The exhibitor who subjects animals to such gratuitous cruelty, Philip Hendricks (aka “Philip Dolci”), has been cited by the U.S. Department of Agriculture (USDA) for failing to provide dogs and primates with adequate space, repeatedly failing to provide primates with environmental enrichment and failing to provide animals with clean, wholesome food.

Hendricks has repeatedly given erroneous, conflicting and confusing information to USDA inspectors so that they have been unable to locate the monkeys to assess their condition.

In 2007, an inspector reported that Dolci “provided us with erroneous, conflicting and confusing information such that we were not able to locate the monkeys,” according to the report obtained by the Humane Society.

When questioned about these allegations from the Channel 4 I-Team, Dolci was quite eloquent in his response:

In watching this, I am not fully convinced that this is not Jimmy Wichard from King of the Hill.

In addition, there is a YouTube account that unofficially documents most of the life on the road of the Banana Derby, that documents examples of a careless regard for more than just primates.

In a video titled, “Handling Carny Help” from September 27, 2016, it is alluded to that Phil Jr. gave a fellow carnival worker a black eye.

Off Camera: “How’d you get the black eye?”

Carnival Worker: “Phil Jr.”
Off Camera: “How’d that happen?”

Carnival Worker: “He said my [cart] was short, and it wasn’t”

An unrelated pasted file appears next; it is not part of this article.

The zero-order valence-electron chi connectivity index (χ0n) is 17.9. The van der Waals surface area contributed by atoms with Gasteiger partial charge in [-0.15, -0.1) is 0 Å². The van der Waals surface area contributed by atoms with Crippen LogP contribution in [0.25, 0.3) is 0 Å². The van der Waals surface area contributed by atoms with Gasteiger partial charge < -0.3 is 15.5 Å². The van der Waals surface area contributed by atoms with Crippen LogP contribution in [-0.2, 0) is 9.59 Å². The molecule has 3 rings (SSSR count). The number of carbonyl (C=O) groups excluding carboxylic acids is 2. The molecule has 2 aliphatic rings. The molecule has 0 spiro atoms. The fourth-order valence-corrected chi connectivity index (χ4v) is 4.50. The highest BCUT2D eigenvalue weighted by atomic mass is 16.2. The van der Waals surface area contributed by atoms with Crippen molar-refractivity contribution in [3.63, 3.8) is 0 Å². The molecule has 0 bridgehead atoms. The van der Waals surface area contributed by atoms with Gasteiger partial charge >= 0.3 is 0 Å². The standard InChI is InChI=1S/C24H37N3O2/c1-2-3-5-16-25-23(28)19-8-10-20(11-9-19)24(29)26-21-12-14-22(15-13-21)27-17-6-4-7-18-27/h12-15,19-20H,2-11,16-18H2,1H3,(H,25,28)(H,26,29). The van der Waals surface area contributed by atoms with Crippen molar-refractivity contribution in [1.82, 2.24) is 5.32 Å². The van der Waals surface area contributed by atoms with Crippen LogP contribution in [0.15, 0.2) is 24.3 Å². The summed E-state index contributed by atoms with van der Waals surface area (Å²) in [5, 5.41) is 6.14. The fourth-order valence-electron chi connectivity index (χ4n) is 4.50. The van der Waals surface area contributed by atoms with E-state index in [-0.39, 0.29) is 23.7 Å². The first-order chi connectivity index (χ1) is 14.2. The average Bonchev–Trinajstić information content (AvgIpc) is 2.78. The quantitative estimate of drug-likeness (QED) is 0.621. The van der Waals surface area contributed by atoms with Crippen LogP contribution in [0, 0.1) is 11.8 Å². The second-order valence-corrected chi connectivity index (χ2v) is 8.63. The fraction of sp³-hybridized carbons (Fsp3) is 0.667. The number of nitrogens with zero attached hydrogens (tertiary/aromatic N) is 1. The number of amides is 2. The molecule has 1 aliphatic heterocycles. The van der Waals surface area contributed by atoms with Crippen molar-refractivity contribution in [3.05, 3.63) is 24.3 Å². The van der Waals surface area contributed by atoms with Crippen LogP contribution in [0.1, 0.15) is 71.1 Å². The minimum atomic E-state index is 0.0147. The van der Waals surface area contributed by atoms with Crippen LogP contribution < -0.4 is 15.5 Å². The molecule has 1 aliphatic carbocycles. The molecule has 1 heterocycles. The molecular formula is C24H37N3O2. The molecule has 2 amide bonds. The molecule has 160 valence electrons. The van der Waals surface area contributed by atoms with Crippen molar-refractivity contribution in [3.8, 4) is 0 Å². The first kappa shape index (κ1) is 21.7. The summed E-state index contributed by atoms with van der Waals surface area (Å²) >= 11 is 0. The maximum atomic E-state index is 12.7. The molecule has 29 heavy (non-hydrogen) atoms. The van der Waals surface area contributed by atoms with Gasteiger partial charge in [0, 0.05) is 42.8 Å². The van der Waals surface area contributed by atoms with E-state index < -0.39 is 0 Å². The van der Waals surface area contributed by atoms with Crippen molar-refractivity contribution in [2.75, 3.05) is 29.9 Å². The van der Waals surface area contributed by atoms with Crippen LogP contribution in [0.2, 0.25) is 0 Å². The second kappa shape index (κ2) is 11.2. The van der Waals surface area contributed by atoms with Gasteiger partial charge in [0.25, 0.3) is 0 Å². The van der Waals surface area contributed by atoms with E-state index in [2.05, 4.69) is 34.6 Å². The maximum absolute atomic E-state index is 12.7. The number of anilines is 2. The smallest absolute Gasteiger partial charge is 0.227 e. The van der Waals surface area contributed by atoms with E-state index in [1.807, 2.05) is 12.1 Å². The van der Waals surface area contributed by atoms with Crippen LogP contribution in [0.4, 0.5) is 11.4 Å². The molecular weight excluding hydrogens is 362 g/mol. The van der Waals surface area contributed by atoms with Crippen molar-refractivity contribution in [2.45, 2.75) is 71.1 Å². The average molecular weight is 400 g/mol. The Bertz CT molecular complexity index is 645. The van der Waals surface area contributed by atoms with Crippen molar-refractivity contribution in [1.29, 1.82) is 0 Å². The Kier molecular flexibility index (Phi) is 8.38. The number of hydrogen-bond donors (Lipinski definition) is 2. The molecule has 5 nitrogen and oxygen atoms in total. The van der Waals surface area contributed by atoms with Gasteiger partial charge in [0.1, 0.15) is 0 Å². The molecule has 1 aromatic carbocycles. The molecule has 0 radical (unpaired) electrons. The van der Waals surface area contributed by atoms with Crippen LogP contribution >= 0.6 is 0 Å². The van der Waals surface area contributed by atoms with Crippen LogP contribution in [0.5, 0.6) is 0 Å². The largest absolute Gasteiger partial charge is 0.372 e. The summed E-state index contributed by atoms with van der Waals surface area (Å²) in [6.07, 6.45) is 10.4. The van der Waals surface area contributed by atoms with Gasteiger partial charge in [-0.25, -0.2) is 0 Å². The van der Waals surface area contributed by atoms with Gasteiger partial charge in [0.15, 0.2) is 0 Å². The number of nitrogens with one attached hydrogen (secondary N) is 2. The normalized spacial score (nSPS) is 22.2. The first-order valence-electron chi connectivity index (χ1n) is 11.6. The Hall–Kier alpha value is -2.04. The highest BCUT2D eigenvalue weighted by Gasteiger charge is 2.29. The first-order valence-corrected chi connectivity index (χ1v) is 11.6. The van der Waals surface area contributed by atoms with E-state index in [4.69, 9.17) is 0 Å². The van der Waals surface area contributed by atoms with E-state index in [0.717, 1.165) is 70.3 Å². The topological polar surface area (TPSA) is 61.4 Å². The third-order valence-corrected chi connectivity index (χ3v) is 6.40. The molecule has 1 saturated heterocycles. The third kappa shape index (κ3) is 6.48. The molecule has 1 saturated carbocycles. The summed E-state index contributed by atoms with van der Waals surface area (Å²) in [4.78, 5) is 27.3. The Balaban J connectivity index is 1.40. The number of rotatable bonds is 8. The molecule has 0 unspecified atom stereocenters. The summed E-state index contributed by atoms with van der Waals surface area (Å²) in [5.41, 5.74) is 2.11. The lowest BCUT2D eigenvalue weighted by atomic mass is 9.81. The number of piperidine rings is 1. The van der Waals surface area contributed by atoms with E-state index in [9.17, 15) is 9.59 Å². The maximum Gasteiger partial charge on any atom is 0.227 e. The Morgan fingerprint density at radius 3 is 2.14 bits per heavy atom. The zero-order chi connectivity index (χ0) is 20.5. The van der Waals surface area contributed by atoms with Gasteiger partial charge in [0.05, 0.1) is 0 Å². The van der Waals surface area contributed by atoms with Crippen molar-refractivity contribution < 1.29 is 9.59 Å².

Off Camera: “Never short the ____, right?”

Is it possible that this is Dolci, mocking someone after the hit?

In fairness, who hasn’t wanted to hit a carny at one point or another? But be a man like the rest of us and dunk him in the booth with a softball.

Dolci / Hendricks is listed in a petition by The Humane Society of the United States (HSUS), World Wildlife Fund (WWF), The Global Federation of Animal Sanctuaries (GFAS), The International Fund for Animal Welfare (IFAW), Born Free USA (BFUSA), The Fund for Animals (“The Fund”), Big Cat Rescue (BCR), and the Detroit Zoological Society (collectively “Petitioners”) titled, “Petition for Rulemaking to Prohibit Public Contact with Big Cats, Bears, and Nonhuman Primates”. The petition references the Banana Derby, and Dolci himself among the verbiage, “At least 70 licensed facilities across the U.S. are engaged in the unsafe and alarming business of allowing members of the public, including small children, to interact and pose with dangerous wild animals”

Do Carnival workers count as nonhuman primates? Maybe there should be some inclusiveness here.

In 2005, Dolci / Hendricks temporarily lost a monkey in Springdale Ohio. A capuchin monkey belonging to trainer Phil Dolci (a.k.a. Hendricks) with the Hendricks Bros. Circus was frightened by a train whistle and fled into a nearby wooded area. He was found the next day, damp and hungry, huddled in the roof area of a picnic pavilion at a park. This incident has landed him on the Humane Society’s list of dangerous primate escapes and attacks.

Overall, the stark reality is that this is not, as I once believed, a local eccentric who brings his pets out for a show once a year. The Banana Derby boasts that they are on the road 46/52 weeks a year. Patronizing these shows is not giving back to our local community, it is bankrolling a cited animal abuser.